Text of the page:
The statistics are frightening. Years ago, I don’t ever remember hearing about a child committing suicide. Teen suicide was even somewhat uncommon. Today elementary school teachers have to be trained in suicide prevention. Why? Because for the last few years a child under the age of 13 commits suicide every 3.4 days. Most of these children are 11-12 years old, but the youngest was only six. If you are African American, you have even more cause to be alarmed as roughly twice as many African American children commit suicide as their Caucasian peers.
Most Christian families begin teaching their kids about prayer by using rote mealtime and bedtime prayers. While that often works well for very young children, as your children get a little older, they may be given opportunities to pray with others.
Visiting grandparents may ask your young child to pray in front of the entire extended family for a meal. Or perhaps your child has been asked to lead a prayer in a class. As your kids enter the teen years, they may have a friend ask them to pray with them during some sort of struggle they are having. Any of these situations can cause a young person to panic and refuse the chance to lead some sort of prayer.
You are holding your precious baby in your arms. This amazing gift from God will hopefully have almost two decades growing up in your home. At the moment, he or she can’t speak, walk or do much of anything. It’s too early to even think about teaching this little soul about God. Or is it?
The sooner you develop healthy Christian parenting habits, the more likely you are to help your child build a strong spiritual foundation. Every child is different and there really isn’t a good way of measuring when each one begins processing what is said to them. That’s why it’s so important to start teaching your sweet baby about God from birth.
So what should you be teaching a baby about God and how?
I would guess of all the things Christian parents do at home to build faith foundations, the most consistent is teaching kids to pray. For many families though, the instruction stops after teaching kids how to say a couple of rote prayers like “God is Great” or “Now I Lay Me Down to Sleep”. To have a rich, full, active prayer life, there are a few more things you to need to teach your children.
Fortunately, prayer is extremely concrete in many ways. There are a lot of fun things you can do with your kids to teach them some prayer concepts and to help them develop good prayer habits. Here are a few of my favorites:
- Praying Colors: This activity is great for the very youngest of children. Cut up little pieces of paper in different colors. Then when you pray as a family, have each person draw a slip of paper. They then need to thank God for something that is that color. So if your child pulled a green slip of paper, he may decide to thank God for frogs. This activity is great for kids who aren’t quite old enough to easily think of things for which they need to pray. It also reinforces the concept that all good things are from God – even frogs!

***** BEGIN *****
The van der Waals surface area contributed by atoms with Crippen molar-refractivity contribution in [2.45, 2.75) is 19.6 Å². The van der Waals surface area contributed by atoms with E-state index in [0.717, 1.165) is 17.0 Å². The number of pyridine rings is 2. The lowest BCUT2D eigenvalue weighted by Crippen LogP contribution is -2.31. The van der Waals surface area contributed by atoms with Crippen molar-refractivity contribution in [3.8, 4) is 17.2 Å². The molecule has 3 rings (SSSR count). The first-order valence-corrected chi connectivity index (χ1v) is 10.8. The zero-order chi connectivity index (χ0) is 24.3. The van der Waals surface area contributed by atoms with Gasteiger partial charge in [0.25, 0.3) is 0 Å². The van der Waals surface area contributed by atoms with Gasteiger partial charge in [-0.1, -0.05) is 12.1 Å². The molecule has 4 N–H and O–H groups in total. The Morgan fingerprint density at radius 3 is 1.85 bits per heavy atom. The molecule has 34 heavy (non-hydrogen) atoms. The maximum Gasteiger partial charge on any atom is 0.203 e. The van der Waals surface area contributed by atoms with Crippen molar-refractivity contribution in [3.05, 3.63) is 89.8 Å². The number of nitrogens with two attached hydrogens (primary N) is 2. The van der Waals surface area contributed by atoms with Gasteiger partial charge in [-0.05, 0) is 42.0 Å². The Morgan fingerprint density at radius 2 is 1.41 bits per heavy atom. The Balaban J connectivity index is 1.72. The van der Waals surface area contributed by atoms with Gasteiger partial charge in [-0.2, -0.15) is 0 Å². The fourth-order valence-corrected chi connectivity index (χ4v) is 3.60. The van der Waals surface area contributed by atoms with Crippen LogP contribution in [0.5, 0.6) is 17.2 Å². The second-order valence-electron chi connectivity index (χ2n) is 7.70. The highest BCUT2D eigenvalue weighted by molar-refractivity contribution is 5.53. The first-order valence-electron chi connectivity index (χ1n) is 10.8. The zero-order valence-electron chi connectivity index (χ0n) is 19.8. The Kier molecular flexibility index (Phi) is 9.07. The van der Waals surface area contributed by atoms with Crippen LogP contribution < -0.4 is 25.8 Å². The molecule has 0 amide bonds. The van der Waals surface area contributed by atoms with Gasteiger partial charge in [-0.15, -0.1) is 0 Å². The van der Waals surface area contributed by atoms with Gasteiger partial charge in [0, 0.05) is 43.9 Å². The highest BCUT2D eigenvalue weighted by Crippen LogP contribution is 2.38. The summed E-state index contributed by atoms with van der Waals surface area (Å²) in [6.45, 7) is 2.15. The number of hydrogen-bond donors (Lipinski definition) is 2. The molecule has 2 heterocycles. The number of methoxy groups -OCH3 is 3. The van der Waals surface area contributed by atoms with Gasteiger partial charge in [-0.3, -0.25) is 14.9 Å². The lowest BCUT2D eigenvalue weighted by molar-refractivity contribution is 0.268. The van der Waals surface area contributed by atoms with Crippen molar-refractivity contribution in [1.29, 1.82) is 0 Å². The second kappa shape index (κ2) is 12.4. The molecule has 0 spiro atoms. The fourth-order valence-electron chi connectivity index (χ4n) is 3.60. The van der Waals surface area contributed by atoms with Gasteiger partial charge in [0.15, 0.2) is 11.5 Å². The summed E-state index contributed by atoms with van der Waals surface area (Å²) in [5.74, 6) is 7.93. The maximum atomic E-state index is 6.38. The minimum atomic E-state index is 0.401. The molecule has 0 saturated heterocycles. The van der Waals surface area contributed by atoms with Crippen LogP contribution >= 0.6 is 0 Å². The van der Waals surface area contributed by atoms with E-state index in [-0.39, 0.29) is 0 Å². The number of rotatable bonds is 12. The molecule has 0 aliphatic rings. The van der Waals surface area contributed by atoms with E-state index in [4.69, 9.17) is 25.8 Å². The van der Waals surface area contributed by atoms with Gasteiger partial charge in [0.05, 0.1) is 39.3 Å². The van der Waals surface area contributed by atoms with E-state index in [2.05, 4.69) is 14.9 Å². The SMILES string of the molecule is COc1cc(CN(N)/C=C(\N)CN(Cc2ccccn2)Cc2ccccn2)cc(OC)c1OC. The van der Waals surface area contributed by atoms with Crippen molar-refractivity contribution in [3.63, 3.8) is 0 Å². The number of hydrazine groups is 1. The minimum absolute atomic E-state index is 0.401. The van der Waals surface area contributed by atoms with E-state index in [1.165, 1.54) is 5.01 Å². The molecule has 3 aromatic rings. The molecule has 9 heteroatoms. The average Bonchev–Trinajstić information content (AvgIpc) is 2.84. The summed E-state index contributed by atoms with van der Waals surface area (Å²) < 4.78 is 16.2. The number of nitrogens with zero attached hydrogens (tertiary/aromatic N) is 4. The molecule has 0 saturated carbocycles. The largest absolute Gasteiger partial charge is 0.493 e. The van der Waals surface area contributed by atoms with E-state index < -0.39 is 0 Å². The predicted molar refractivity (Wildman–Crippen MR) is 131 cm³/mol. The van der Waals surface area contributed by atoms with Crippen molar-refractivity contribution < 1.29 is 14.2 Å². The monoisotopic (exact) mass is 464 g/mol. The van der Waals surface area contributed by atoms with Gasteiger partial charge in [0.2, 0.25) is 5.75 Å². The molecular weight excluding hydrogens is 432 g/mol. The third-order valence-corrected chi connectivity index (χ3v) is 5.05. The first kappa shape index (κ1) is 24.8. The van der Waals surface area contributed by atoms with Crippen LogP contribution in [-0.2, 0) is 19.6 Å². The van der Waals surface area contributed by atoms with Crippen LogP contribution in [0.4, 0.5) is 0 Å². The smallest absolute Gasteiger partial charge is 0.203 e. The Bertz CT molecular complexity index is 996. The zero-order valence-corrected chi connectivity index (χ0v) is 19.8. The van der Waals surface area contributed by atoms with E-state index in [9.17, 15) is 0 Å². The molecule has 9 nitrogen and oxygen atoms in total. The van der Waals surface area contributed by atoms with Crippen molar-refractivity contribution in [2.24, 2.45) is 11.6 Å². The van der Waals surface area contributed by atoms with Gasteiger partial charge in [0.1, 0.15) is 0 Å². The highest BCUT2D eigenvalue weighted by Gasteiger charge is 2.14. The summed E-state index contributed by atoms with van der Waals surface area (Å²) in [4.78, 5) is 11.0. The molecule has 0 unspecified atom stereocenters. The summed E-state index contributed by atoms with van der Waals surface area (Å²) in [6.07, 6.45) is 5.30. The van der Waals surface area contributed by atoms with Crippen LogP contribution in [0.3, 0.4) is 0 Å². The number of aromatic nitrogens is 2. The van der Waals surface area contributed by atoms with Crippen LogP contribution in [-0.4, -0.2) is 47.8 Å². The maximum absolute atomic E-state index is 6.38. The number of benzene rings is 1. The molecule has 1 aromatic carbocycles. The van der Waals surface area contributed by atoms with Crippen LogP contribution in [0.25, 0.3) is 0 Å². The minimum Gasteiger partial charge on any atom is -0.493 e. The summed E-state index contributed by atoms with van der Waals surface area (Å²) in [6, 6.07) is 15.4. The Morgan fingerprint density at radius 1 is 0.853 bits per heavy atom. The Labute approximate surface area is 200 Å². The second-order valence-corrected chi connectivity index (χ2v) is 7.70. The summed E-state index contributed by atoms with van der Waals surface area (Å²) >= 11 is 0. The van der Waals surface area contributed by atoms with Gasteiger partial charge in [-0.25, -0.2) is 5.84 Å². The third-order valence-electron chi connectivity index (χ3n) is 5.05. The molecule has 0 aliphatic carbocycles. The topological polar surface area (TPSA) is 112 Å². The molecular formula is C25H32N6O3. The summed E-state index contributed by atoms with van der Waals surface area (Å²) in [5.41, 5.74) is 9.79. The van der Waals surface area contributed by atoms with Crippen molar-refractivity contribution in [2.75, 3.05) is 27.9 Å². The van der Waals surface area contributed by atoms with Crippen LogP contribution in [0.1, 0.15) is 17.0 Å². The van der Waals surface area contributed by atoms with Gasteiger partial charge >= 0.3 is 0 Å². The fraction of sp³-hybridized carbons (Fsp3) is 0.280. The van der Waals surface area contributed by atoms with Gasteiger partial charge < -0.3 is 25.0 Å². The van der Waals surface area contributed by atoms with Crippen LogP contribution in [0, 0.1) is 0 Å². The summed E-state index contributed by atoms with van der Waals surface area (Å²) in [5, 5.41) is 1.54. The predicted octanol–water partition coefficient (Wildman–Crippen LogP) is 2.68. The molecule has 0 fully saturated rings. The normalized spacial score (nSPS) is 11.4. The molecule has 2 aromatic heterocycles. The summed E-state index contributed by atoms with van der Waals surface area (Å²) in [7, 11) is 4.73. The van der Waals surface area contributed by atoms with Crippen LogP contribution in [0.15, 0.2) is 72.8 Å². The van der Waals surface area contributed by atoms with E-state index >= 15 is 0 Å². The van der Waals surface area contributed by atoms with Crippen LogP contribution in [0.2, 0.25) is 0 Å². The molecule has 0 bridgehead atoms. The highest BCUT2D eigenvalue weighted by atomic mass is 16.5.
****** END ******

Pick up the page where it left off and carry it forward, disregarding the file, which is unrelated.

- Prayer Jars: Find empty, clean containers of any sort. It can be a jar or a juice can (make sure all rough edges are removed and small children have unbreakable containers). Encourage your kids to decorate their containers. Then give them slips of paper or wide craft sticks. Talk with them about all of the different types of things they might want to share with God in their prayers. Have them write each type of thing on a separate slip of paper or craft stick. Then when it’s time to pray, they can pull as many as they want out of their container to remind them of something they can share with God. This activity is great for all kids, but especially those transitioning to their own more private prayer life. It helps them to remember that the entire time in prayer shouldn’t be about them giving God some sort of to-do list of everything they personally want from Him. It encourages them to make their prayers a little broader and less selfish.
One of the hardest things about this ministry is seeing all of the wasted potential in the church and in the lives of children and teens. God gives each of us potential to make an impact on the world by serving the church and others and sharing our faith. Yet much of it lies untapped for a variety of reasons. Most are living lives that are a mere shadow of what God had intended for them to be.
Those who reach the potential God gives them have some of the richest, fullest lives I have ever witnessed. They know their purpose. Their lives have meaning and their connection to God is strong. Their faith allows them to cope with the problems of living in a fallen world with grace.
So, what do you need to do to help your kids reach their godly potential? These tips should get you started.